The New York Times had an interesting article on a new study regarding an experimental drug for Alzheimer’s disease which sharply slowed the decline in mental function in a small clinical trial, researchers reported, reviving hopes for an approach to therapy that until now has experienced repeated failures. Experts say that there are no really good drugs now to treat Alzheimer’s.
The drug, called aducanumab, met and in some cases greatly exceeded expectations in terms of how much the highest dose slowed cognitive decline. Aducanumab, which until now has been called BIIB037, is designed to get rid of amyloid plaque in the brain, which is widely believed to be a cause of the dementia in Alzheimer’s disease. However, there was a high incidence of a particular side effect that might make it difficult to use the highest dose. A major side effect was a localized swelling in the brain, known as A.R.I.A.-E. This has been seen with other drugs in this class, though the rate for aducanumab seems higher.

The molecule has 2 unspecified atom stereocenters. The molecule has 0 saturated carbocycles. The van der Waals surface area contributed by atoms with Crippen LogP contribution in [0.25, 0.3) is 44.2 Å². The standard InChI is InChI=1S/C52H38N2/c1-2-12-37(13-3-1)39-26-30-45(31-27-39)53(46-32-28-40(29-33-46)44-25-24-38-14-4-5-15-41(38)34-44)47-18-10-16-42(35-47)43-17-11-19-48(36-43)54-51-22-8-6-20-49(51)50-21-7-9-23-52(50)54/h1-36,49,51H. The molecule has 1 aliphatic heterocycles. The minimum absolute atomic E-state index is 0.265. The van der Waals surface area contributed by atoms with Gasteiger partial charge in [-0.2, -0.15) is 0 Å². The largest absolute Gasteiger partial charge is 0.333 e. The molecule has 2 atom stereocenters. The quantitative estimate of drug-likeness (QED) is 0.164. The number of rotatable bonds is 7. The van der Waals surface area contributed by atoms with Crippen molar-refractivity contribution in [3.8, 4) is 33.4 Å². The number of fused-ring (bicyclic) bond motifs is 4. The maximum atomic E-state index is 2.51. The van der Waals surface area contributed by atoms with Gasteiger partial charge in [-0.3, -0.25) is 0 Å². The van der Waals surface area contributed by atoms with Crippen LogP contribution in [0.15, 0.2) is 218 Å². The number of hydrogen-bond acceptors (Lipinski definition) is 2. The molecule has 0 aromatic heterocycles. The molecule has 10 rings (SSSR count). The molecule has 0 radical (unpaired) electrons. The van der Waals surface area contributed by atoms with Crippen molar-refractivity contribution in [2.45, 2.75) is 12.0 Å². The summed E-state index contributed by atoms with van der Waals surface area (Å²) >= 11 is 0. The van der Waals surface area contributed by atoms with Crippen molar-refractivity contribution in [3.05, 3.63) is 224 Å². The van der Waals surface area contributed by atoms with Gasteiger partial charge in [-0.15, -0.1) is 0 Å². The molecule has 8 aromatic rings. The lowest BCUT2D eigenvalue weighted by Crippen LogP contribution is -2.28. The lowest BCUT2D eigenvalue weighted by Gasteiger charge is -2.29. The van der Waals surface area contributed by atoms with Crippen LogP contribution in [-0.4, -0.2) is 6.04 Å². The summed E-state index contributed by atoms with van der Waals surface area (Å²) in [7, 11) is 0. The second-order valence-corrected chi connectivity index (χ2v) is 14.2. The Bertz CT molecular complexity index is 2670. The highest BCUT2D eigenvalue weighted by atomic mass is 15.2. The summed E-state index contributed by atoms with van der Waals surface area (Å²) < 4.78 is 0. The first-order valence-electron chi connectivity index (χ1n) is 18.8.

Alzheimer’s experts were impressed, but they cautioned that it was difficult to read much from a small early-stage, or Phase 1, trial that was designed to look at safety, not the effect on cognition. Some analysts said they would have been impressed if the drug had slowed the rate of cognitive decline by 20 or 30 percent. But the actual reduction for the high dose was above 70 percent. They said the drug’s effect was stronger than that of Lilly’s drug. Also, other Alzheimer’s drugs that had looked promising in early studies ended up not working in larger trials.
The results were presented in Nice, France, at the International Conference on Alzheimer’s and Parkinson’s Diseases and Related Neurological Disorders.